Mining – A Coming of Age

By 2022, approximately ten thousand of Australia’s go-to mining experts will leave the industry as the youngest members of the baby boomer generation retire.  These employees, many who have spent thirty years working in the industry (often with one company), are regarded as specialists within their fields. Unless action is taken, their skills and experience will leave with them, presenting a significant risk to the operational performance of the industry.

Traditionally, the solution to this type of problem has been through knowledge transfer from one generation to the next however younger workers are indicating that they are seeking a more flexible working environment where technology and innovation are the key. With this in mind, navigating issues around knowledge transfer whilst embracing the current generation requires a different outlook.

Integrating innovative technology with expert human knowledge will enable the retention of the vital skills of near-retirement employees. This will allow the younger workforce access to the Baby Boomers’ experience via a new information platform where knowledge, gained through experience, becomes a product in itself. Connecting remote mine-sites and excellence centres using the “internet of things” will allow for near real-time data collection. The experienced workers in the excellence centres will then be able to understand the integrated mine and impart their advice to those younger workers on the ground, whilst intelligent technology retains and builds mine-specific knowledge. This will enable mining companies to handle, or even predict, future issues arising from changes in production, negating the knowledge gaps and experience loss associated with generational change.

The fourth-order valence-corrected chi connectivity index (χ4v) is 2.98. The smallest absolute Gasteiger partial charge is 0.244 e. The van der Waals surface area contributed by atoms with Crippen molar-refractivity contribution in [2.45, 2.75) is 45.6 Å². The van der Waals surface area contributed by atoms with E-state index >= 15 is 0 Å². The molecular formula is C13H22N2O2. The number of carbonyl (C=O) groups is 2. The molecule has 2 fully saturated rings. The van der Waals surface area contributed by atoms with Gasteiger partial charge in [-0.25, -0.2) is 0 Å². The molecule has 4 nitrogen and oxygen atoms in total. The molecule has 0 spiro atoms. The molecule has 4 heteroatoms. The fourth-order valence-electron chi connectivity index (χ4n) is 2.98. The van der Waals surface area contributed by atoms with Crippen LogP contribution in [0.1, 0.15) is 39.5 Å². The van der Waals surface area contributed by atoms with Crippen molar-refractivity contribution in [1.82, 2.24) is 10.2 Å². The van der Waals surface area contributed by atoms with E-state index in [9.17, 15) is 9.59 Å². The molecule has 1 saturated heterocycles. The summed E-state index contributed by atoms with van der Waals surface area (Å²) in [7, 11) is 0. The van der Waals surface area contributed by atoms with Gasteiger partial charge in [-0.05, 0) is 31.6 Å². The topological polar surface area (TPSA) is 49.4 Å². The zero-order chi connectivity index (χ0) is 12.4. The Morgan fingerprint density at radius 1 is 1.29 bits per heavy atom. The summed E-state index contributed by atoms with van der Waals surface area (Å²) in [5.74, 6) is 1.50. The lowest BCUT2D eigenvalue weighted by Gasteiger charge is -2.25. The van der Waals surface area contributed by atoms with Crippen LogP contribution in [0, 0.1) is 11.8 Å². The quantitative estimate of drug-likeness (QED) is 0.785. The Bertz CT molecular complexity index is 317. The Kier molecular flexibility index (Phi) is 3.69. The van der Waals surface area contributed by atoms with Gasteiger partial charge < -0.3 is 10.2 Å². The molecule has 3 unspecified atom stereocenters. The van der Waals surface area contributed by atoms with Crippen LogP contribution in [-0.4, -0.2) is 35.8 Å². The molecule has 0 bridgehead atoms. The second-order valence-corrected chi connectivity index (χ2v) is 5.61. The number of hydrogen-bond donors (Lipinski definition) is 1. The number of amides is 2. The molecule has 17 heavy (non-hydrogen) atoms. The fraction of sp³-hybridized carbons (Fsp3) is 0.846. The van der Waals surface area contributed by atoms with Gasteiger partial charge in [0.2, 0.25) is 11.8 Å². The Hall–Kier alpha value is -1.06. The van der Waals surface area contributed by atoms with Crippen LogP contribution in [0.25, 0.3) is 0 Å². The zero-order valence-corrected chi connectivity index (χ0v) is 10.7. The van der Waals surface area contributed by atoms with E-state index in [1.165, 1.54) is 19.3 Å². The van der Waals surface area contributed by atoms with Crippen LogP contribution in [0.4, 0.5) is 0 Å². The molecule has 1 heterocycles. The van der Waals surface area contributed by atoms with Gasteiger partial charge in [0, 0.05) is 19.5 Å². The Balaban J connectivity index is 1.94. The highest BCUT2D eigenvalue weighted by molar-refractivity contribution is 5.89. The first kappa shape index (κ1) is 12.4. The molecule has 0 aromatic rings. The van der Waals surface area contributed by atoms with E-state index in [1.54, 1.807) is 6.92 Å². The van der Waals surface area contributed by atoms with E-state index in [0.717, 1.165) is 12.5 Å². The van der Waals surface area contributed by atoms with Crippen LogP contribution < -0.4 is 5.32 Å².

George McCullough
Director of Strategy, Interlate